Time for statesmen to shore up peace
Published 27/08/2015 | 02:30
Consequences are for facing not for running away from. The murders of Robert McCartney and Jock Davison jolted the peace process. The murder of Kevin McGuigan rocked it to its foundations ever since the PSNI linked it to the IRA.
Watching events unfold since has been a bit like watching a train-wreck from a distance. Only there was one crucial difference; quick and immediate leadership North and South could have made a difference.
Instead of the politicians taking ownership of the deteriorating political situation, the situation took ownership of the politicians. Now another Humpty Dumpty scenario hangs over the future of Stormont, with the UUP pulling out and the DUP likely to follow suit. So who will pick up the pieces and put something meaningful back together again, without the glue of trust and co-operation?
When the Good Friday Agreement was signed almost two decades ago, the fiction that the IRA had walked off into the sunset was indulged in the interests of securing a lasting peace. Everyone knew this was not quite so, but constructive ambiguity was required to bring the hardliners in from the cold.
The IRA was given a grace period. But that was a long time ago. Just like you can't be a bit pregnant, you can't be a bit of a democrat. There are no grey areas. There was never a dispensation for murder, drug-running and diesel-laundering. Nor was indulging or turning a blind eye to an acceptable level of violence part of a peace mandate. There can be no licence for gunmen flouting the law, to grant one would be tantamount to state-sponsored terrorism.
The time for indulging paramilitaries has passed. The future is in the hands of the politicians but how safe those hands are has come into question over recent days.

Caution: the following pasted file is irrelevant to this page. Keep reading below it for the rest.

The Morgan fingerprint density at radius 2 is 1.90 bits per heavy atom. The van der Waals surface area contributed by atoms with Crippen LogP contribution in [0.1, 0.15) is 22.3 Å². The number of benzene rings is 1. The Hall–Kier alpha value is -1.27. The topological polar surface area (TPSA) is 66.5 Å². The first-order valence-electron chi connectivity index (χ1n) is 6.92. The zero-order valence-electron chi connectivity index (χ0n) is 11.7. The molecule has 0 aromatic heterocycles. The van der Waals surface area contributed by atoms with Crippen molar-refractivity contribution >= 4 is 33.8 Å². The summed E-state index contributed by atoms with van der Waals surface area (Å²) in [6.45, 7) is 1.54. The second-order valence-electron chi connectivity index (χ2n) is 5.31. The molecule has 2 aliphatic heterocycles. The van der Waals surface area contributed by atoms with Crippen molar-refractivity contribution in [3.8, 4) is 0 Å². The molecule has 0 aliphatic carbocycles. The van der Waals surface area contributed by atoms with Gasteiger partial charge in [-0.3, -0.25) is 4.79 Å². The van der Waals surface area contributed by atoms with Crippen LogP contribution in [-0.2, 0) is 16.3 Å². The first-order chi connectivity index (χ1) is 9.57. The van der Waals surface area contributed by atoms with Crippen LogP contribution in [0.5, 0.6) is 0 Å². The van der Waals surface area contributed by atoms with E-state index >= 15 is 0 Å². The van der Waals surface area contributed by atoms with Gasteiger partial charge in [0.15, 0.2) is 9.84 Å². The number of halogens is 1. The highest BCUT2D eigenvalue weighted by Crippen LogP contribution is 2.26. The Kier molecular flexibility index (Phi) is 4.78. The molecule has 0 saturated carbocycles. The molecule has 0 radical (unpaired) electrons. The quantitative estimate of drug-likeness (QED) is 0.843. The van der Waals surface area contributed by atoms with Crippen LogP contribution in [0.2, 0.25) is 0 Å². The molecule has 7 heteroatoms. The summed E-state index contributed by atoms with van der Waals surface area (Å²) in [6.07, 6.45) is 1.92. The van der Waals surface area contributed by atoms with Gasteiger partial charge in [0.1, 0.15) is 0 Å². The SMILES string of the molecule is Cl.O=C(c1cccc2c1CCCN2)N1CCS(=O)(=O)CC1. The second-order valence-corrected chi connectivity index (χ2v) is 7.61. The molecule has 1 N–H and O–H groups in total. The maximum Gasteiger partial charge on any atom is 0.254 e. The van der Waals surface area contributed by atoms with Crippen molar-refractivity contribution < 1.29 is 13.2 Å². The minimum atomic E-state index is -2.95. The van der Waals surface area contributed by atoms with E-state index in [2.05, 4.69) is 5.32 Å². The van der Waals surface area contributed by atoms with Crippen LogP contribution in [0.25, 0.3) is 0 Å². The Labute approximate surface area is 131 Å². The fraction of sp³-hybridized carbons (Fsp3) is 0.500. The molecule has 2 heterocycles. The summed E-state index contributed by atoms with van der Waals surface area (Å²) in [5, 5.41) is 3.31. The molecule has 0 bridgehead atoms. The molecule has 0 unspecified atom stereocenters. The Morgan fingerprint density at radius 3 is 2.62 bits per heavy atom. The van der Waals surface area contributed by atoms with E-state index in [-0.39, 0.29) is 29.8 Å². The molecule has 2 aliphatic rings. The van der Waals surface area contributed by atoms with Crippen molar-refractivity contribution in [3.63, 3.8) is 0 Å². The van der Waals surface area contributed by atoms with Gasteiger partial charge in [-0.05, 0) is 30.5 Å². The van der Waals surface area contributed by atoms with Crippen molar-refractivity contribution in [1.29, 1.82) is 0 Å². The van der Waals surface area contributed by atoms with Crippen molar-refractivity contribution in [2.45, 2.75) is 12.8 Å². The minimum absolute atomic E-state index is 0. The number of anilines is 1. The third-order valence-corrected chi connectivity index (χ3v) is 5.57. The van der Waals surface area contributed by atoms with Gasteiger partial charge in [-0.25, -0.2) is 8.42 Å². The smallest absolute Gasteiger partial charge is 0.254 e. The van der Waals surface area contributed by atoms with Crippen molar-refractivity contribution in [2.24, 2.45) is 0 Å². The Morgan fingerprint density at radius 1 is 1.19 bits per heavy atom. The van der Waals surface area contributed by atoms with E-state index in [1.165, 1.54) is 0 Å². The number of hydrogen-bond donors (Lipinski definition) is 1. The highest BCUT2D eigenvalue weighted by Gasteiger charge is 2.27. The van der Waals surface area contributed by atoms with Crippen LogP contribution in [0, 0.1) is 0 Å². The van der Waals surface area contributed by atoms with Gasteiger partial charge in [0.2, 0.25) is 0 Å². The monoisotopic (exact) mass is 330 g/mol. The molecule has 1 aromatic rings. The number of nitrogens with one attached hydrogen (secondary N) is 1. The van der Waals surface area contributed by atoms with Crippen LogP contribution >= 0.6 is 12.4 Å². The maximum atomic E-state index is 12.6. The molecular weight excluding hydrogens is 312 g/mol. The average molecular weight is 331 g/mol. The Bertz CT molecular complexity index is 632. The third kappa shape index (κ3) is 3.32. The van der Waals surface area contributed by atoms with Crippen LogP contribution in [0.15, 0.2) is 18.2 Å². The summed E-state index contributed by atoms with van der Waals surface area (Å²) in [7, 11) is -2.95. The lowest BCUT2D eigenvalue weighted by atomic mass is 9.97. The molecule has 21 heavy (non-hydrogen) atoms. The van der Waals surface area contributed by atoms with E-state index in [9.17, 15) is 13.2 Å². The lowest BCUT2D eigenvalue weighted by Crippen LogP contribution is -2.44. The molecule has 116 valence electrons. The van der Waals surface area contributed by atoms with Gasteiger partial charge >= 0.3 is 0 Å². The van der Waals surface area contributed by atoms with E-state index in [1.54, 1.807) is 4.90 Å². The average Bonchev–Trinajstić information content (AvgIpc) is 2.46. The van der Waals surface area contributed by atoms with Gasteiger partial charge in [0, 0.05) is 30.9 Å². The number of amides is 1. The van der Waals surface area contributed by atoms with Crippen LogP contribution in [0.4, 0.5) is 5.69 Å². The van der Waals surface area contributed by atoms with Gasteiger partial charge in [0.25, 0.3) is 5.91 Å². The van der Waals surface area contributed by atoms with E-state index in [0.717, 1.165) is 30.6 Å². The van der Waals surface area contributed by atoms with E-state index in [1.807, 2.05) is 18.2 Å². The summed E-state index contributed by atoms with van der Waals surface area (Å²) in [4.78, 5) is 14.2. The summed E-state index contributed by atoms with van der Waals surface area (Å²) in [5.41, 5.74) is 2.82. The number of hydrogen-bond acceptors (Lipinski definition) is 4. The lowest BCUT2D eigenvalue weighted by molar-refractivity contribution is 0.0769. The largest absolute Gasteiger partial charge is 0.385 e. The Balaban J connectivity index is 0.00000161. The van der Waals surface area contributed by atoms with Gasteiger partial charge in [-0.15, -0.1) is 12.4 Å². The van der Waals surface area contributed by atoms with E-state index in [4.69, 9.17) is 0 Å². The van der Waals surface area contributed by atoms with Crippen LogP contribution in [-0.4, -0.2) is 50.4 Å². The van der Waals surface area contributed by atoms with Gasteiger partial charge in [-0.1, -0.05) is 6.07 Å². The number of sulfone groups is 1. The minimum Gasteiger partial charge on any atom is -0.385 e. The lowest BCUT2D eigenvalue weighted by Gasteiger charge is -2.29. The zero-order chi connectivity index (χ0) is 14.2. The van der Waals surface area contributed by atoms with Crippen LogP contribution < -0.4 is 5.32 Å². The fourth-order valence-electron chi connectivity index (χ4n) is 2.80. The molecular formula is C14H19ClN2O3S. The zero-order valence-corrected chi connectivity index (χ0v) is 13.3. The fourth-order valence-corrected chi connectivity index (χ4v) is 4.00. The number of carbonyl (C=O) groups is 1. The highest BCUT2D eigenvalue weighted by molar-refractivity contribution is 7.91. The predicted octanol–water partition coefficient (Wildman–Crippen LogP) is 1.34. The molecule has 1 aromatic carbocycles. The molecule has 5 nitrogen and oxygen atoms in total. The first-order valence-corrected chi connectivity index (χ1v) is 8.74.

Yesterday Mr Adams intimated that his party has "no special, or particular or specific responsibility" to respond to allegations made about the IRA. "There is nothing more Sinn Féin can do," he added. But in the interests of protecting life and a delicate peace, there is always more to be done. Once more the Northern Executive is on the verge of collapse. For years, politicians in the North petitioned for the right to govern themselves. Public office is not like a yo-yo that can be shortened or lengthened at the turn of a hand. It carries a responsibility. It behoves all with an interest in democracy to live up to their commitments and show they are actual, as opposed to à la carte, statesmen.
Tragedy strikes once again in farming world
The death of a 14-year-old boy is the latest heart-breaking reminder that farming is the most dangerous occupation in Ireland. The boy died in a tragic accident involving a tractor.
The number of farming deaths has doubled since last year with the total passing 30 fatalities, including five children. This is an especially busy time on the farms and in rural communities as farmers enter a high-pressure period. The latest death will be felt keenly in the closely-knit world of Irish agriculture.
Last year was the fifth successive year that the agriculture sector recorded the highest number of deaths.
The urgency of getting the message of extra caution from the classroom to the farm gate could hardly be more pressing.